Crack Cocaine Overdose
The term crack cocaine overdose (or simply overdose) describes the ingestion of crack cocaine in quantities greater than are recommended or generally practiced. A crack cocaine overdose is widely considered harmful and dangerous as it may result in death.
The word "overdose" implies that there is a safe dosage. Therefore, the term is commonly only applied to drugs, not poison. A crack cocaine overdose is sometimes caused intentionally to commit suicide or as self-harm. However, many drug overdoses are accidental and are usually the result of irresponsible behavior or the misreading of product labels. Other causes of a crack cocaine overdose include use of multiple drugs with counter indications simultaneously and use after a period of abstinence or unexpected purity of the drug consumed. For instance, the use of heroin or certain prescription pain medications and crack, amphetamines, or alcohol.
One of the most dangerous aspects of crack abuse is the high risk of crack cocaine overdose. Because crack is more potent than street cocaine, it enters the bloodstream more quickly and in higher concentrations. This is particularly risky since smoking the drug makes it difficult to estimate dosage. The most common symptoms of a crack cocaine overdose are rapid heartbeat and hyperventilation. These reactions are often accompanied by a feeling of impending death. Although most people survive, several thousand die due to complications from a crack cocaine overdose. All forms of cocaine and crack use have been linked with heart failure in users. This also includes otherwise healthy users.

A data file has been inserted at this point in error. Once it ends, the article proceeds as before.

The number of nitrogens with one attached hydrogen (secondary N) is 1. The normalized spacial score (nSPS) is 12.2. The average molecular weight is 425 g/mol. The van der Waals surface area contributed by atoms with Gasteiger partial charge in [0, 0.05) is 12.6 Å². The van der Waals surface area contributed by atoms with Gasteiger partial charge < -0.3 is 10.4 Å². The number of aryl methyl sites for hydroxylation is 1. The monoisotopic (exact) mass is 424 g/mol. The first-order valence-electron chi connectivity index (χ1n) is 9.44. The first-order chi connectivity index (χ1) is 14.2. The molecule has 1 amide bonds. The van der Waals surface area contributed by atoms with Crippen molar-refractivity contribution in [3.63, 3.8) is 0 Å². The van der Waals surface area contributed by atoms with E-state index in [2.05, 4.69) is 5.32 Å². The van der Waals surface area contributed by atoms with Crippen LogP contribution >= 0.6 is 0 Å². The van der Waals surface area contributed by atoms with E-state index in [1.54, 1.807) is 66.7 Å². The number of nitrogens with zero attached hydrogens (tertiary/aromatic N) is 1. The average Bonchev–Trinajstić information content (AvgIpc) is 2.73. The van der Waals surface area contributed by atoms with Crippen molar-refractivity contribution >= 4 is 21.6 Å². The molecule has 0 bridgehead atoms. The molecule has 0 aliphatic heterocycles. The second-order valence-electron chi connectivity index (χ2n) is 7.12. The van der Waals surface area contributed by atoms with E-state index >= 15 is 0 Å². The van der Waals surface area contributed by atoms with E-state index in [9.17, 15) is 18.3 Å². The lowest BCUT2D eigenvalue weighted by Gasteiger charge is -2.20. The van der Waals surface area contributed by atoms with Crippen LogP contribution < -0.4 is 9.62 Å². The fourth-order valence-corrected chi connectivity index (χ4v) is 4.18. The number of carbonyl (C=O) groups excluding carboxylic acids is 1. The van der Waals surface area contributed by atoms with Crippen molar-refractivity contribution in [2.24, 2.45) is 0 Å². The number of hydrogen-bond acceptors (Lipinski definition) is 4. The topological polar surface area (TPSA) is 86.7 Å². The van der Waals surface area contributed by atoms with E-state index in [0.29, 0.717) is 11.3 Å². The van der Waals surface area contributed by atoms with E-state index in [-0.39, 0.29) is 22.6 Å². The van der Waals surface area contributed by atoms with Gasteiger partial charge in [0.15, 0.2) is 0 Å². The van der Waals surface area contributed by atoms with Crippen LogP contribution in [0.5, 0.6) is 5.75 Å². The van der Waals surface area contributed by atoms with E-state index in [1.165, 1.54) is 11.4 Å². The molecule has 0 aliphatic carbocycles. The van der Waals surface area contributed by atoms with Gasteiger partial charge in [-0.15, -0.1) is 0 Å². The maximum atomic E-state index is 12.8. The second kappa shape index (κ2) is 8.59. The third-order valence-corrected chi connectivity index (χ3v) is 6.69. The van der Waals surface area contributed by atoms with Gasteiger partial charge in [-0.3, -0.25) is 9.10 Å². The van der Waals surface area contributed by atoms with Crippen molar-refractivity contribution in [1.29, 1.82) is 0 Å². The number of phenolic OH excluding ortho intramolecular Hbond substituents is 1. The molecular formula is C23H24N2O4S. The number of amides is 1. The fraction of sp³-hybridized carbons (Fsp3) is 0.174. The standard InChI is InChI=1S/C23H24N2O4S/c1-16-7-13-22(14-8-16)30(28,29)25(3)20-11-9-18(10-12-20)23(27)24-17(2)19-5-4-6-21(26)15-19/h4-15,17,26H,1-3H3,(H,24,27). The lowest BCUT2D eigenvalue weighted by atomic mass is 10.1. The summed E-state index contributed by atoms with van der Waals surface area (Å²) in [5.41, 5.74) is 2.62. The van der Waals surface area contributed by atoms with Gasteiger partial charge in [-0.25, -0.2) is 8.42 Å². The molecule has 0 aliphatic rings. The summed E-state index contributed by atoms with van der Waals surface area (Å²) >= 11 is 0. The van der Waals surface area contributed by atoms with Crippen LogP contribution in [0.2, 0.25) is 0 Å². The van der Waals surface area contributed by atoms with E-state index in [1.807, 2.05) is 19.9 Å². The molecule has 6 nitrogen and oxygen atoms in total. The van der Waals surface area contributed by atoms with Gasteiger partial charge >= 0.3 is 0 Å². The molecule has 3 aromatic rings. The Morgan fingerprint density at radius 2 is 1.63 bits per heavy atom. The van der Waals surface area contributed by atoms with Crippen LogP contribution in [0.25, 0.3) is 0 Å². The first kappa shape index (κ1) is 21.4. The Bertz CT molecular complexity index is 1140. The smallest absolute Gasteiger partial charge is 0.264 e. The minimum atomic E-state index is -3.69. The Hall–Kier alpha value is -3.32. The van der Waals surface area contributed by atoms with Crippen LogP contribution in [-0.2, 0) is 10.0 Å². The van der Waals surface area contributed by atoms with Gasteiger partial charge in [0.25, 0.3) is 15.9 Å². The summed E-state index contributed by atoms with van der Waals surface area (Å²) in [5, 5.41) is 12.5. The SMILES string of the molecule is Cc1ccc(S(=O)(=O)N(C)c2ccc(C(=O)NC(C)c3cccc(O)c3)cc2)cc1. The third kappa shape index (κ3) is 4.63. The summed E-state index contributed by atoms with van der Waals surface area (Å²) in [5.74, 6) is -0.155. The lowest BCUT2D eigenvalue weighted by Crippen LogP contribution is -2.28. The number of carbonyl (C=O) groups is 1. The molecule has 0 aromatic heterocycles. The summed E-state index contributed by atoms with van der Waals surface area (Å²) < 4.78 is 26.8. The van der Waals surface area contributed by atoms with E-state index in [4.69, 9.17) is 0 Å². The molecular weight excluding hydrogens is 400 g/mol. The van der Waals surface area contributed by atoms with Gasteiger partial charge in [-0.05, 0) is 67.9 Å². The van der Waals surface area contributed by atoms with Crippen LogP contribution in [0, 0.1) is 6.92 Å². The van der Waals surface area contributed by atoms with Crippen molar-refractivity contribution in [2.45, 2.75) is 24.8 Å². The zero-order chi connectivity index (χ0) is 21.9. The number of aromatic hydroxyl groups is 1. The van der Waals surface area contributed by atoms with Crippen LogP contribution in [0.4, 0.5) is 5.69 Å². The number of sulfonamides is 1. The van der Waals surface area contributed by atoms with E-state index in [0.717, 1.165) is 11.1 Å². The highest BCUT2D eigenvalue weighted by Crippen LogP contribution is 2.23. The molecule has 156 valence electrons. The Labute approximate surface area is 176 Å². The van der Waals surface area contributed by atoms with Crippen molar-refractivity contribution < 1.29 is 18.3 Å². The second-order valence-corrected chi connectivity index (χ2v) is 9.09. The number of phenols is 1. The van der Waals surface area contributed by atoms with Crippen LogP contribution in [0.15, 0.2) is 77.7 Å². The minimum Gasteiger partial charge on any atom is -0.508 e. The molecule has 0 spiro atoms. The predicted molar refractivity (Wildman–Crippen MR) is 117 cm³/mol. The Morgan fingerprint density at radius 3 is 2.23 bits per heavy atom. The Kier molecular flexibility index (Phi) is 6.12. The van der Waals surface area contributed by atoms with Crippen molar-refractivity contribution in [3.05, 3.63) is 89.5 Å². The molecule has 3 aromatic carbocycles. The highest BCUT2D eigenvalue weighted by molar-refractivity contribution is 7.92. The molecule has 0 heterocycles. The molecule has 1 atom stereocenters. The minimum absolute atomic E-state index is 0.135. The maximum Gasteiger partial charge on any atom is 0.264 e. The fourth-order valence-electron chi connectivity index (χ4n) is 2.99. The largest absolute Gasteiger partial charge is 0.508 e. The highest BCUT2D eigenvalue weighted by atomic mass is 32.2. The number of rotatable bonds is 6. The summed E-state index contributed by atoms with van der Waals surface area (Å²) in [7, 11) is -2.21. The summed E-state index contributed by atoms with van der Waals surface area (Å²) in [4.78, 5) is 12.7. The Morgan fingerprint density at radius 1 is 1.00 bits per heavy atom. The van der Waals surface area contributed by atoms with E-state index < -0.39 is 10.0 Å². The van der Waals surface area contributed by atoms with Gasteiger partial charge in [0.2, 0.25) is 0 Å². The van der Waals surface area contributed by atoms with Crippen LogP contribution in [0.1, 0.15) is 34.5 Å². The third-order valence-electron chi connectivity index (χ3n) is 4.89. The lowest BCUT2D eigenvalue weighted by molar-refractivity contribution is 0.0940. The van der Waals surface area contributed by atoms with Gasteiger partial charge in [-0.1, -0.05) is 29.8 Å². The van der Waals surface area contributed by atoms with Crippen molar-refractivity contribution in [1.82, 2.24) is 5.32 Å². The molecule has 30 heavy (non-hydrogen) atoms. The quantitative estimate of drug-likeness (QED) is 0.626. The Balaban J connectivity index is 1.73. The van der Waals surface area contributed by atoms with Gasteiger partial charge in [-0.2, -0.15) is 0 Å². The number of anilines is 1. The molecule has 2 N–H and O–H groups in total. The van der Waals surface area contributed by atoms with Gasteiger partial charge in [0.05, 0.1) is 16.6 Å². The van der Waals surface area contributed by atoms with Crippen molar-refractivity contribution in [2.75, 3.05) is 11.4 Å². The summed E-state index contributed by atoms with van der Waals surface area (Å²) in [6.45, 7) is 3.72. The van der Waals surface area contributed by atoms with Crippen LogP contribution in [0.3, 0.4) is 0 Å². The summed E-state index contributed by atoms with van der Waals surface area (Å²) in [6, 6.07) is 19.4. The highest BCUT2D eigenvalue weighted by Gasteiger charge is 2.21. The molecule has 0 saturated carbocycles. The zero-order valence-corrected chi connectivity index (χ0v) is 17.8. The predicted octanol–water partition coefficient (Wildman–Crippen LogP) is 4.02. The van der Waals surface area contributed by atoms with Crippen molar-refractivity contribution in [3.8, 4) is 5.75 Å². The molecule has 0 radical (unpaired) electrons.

Diagnosis of an overdosed patient is generally straightforward if the drug is known. However, it can be very difficult if the patient cannot (or refuses to) state what drug they have overdosed on. At times, certain symptoms and signs exhibited by the patient or blood tests can reveal the drug in question. Even without knowing the drug, most patients can be treated with general supportive measures.
Someone who is suffering from a crack cocaine overdose will display symptoms such as rapid heartbeat, muscle cramps, seizures, paranoia, psychosis, confusion, loss of control of movement, vomiting, lack of consciousness, and possibly cardiac arrest. It can also result in a fatal condition known as excited delirium.
First aid in these cases involves staying with the person and helping them to remain calm. Move them to a quiet area, and where possible, apply a wet cloth to their neck or forehead. If unconscious, place them in the recovery position and call an ambulance.